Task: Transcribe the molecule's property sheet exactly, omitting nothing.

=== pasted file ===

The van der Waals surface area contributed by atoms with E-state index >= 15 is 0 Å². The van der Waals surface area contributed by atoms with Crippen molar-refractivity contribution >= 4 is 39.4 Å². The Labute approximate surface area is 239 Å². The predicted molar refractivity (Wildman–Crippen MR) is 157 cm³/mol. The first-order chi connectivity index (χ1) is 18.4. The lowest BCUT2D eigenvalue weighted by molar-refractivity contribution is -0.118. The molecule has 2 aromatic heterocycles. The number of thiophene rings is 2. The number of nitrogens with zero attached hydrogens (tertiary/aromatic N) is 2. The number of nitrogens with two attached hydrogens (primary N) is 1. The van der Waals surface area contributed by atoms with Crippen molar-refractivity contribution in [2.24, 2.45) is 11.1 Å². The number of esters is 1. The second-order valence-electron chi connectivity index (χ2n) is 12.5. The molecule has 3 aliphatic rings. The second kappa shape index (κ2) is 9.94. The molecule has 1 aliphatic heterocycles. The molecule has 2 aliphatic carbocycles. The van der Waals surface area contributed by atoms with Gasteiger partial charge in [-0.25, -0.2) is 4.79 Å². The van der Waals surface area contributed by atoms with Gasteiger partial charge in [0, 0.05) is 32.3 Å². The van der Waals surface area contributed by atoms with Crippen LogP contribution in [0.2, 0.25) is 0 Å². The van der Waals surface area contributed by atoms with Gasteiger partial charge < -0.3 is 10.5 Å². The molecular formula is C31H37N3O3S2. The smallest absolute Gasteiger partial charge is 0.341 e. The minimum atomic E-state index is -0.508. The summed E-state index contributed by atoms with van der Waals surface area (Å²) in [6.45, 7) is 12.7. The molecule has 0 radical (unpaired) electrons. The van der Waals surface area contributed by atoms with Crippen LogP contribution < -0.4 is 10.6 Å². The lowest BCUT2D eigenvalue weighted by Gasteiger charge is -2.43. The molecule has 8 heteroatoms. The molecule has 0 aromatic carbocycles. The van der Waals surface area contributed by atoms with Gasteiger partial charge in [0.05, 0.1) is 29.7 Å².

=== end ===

The van der Waals surface area contributed by atoms with E-state index >= 15 is 0 Å². The van der Waals surface area contributed by atoms with Crippen molar-refractivity contribution >= 4 is 39.4 Å². The Labute approximate surface area is 239 Å². The predicted molar refractivity (Wildman–Crippen MR) is 157 cm³/mol. The first-order chi connectivity index (χ1) is 18.4. The lowest BCUT2D eigenvalue weighted by molar-refractivity contribution is -0.118. The molecule has 2 aromatic heterocycles. The number of thiophene rings is 2. The number of nitrogens with zero attached hydrogens (tertiary/aromatic N) is 2. The number of nitrogens with two attached hydrogens (primary N) is 1. The van der Waals surface area contributed by atoms with Crippen molar-refractivity contribution in [2.24, 2.45) is 11.1 Å². The number of esters is 1. The second-order valence-electron chi connectivity index (χ2n) is 12.5. The molecule has 3 aliphatic rings. The second kappa shape index (κ2) is 9.94. The molecule has 1 aliphatic heterocycles. The molecule has 2 aliphatic carbocycles. The van der Waals surface area contributed by atoms with Gasteiger partial charge in [-0.25, -0.2) is 4.79 Å². The van der Waals surface area contributed by atoms with Gasteiger partial charge in [0, 0.05) is 32.3 Å². The van der Waals surface area contributed by atoms with Crippen LogP contribution in [0.2, 0.25) is 0 Å². The van der Waals surface area contributed by atoms with Gasteiger partial charge < -0.3 is 10.5 Å². The molecular formula is C31H37N3O3S2. The smallest absolute Gasteiger partial charge is 0.341 e. The minimum atomic E-state index is -0.508. The summed E-state index contributed by atoms with van der Waals surface area (Å²) in [6.45, 7) is 12.7. The molecule has 0 radical (unpaired) electrons. The van der Waals surface area contributed by atoms with Crippen LogP contribution < -0.4 is 10.6 Å². The lowest BCUT2D eigenvalue weighted by Gasteiger charge is -2.43. The molecule has 8 heteroatoms. The molecule has 0 aromatic carbocycles. The van der Waals surface area contributed by atoms with Gasteiger partial charge in [0.05, 0.1) is 29.7 Å².